Structures and building allowances

The Structures and Buildings Allowance is a new tax relief that extends the capital allowances regime to the construction and conversion costs of non-residential buildings and structures.

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Gina Hetherington
Published: 19 Sept 2019 Updated: 13 Jun 2022


The Structures and Buildings Allowance (SBA) is a new tax relief that extends the capital allowances regime to the construction and conversion costs of non-residential buildings and structures. Relief was initially available at a flat rate of 2% for 50 years. Finance Act 2020 increased the rate to 3% with effect from 1 April 2020. The time it takes to relieve qualifying expenditure will therefore be reduced from 50 years to 33 and four months. SBA can be claimed on both UK and foreign properties, where the business is within the charge to UK tax.

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Though the SBA is a welcome opportunity for tax relief, there are complex rules governing how it interacts with other capital allowances provisions and chargeable gains. Businesses need to ensure they carefully analyse and segregate costs, and adhere to strict administrative requirements to be eligible for relief.

Non-residential buildings and structures

The SBA is only available where the first use of a building or structure is for non-residential purposes. This could, for example, apply to offices, barns and factories. The exclusion of residential properties does not precisely mirror the residential exclusions for plant and machinery allowances, so it is possible for a property to qualify for plant and machinery allowances, but not for the SBAs.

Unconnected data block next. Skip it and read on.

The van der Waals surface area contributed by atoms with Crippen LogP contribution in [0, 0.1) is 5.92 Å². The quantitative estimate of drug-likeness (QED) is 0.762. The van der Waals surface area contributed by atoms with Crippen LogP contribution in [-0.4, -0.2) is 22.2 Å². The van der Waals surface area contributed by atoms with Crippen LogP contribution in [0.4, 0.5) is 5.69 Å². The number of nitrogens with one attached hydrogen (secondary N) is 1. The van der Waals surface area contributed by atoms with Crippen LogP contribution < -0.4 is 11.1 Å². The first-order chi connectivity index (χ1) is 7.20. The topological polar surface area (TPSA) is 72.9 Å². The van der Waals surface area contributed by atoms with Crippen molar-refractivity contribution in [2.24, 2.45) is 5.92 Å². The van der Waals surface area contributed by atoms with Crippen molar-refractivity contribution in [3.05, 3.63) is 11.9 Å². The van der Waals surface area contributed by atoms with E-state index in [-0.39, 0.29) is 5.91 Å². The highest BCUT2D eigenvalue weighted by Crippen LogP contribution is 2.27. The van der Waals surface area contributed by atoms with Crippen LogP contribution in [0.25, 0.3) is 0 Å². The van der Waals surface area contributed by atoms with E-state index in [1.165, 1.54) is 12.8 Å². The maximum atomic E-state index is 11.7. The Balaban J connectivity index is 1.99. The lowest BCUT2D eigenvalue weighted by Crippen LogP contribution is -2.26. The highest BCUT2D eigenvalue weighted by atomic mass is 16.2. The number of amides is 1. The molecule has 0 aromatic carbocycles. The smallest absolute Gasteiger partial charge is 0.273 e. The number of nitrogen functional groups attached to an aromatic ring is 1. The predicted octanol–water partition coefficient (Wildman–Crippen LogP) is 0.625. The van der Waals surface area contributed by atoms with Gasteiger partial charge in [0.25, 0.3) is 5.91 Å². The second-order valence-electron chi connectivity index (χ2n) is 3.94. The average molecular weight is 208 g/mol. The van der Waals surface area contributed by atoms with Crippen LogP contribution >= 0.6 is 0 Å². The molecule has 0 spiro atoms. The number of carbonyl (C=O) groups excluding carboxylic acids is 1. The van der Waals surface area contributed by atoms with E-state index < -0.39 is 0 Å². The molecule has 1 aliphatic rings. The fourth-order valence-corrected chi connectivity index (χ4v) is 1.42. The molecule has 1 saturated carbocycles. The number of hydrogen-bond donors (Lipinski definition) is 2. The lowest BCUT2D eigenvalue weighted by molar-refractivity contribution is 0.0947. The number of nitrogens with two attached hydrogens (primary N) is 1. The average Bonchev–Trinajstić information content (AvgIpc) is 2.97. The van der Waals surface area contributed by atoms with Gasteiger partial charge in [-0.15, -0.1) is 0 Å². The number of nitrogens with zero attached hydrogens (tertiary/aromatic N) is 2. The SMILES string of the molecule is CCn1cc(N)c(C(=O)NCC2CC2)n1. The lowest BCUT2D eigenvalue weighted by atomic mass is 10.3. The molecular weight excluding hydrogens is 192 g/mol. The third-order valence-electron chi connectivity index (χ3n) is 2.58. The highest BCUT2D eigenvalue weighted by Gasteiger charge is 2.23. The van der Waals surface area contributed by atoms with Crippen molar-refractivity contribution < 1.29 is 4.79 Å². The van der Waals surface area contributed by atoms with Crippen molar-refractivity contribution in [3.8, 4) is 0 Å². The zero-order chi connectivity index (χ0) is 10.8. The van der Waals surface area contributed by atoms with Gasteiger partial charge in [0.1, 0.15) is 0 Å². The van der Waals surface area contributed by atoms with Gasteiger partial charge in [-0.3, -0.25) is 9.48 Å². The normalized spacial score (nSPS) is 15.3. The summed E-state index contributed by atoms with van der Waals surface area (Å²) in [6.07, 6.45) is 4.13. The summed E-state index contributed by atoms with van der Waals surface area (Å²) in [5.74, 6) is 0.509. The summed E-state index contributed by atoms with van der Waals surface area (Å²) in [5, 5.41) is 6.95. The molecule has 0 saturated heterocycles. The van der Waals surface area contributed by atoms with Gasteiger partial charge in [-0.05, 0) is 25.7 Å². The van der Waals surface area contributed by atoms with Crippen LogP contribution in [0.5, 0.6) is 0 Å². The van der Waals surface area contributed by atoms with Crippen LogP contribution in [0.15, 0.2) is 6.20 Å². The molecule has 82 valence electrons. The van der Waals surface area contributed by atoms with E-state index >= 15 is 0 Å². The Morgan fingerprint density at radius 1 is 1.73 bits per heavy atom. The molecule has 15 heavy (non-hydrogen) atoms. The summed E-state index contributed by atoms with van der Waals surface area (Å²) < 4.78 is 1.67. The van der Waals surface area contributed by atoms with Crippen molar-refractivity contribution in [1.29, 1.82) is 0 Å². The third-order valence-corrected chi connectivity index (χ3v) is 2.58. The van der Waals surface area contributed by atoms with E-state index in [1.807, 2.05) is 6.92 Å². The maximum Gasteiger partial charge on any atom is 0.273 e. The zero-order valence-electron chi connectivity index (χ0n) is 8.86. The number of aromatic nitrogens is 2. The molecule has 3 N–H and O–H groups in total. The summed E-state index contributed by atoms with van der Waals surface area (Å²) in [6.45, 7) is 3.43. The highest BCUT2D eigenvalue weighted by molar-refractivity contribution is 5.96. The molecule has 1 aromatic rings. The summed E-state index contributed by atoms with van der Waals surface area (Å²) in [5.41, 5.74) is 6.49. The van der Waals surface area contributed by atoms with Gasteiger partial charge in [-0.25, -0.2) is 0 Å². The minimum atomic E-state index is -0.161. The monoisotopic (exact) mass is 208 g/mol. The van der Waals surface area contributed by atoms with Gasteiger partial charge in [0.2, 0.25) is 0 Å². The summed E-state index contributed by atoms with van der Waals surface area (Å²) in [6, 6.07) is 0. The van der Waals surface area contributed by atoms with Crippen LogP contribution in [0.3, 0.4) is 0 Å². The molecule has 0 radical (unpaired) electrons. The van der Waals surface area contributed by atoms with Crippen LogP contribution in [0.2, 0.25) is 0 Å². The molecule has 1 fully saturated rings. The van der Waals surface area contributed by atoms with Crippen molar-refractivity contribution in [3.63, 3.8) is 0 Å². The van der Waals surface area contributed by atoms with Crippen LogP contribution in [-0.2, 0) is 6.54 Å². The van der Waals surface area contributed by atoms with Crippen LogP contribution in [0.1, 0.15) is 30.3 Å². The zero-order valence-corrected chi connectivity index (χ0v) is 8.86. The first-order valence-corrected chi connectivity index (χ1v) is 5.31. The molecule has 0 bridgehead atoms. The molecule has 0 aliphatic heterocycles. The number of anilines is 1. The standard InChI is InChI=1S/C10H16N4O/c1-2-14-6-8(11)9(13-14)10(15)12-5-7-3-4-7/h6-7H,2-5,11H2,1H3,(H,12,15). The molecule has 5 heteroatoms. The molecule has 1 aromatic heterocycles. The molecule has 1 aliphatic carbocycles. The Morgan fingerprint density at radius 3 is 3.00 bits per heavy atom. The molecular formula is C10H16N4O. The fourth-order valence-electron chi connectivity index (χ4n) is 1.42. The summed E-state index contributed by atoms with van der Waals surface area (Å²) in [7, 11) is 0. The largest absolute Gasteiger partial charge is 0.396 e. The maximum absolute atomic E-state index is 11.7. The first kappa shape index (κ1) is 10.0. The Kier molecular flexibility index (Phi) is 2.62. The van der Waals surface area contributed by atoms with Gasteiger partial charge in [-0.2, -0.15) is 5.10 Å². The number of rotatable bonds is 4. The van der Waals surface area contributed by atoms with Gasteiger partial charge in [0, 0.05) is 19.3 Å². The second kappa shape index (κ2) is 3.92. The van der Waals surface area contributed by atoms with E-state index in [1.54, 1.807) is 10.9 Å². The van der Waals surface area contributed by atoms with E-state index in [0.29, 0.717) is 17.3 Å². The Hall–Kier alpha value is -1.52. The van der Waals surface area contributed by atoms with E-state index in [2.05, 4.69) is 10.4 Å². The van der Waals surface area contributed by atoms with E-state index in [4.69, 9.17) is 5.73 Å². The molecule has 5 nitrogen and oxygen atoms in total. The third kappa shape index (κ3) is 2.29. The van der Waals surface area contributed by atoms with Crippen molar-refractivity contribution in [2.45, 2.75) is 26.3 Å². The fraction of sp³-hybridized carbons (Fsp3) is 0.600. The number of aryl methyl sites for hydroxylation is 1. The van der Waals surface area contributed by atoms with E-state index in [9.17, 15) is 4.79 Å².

In a mixed use development, costs can be apportioned between residential and non-residential purposes, and SBAs claimed on the non-residential element. The rules do not allow for an estimation of costs; only actual costs can be relieved.

Construction and conversion

The SBA can be claimed on the construction costs of new structures and buildings where the contract for construction was entered into on or after 29 October 2018. Complex rules apply where construction planning and activity straddles this date. Relief cannot be claimed on the cost of acquiring the land and associated fees, or on land reclamation, remediation or landscaping.

The costs of conversion and renovation, and the costs of repairs incidental to those activities can also qualify for the SBA. These costs are treated as if they are construction costs; a new 50 year period commences in the same way as if expenditure was incurred on that part of the building for the first time. Where a business converts or renovates part of a building on which the SBA has previously been claimed in respect of earlier construction costs, it will need to maintain separate records and calculations.

Sale, purchase, and demolition

When a business sells an asset on which the SBA has been claimed, the right to claim the remaining SBAs over the remainder of the 50 year period will generally transfer to the new owner at tax written down value. Entitlement to SBAs will cease if the building or structure is demolished.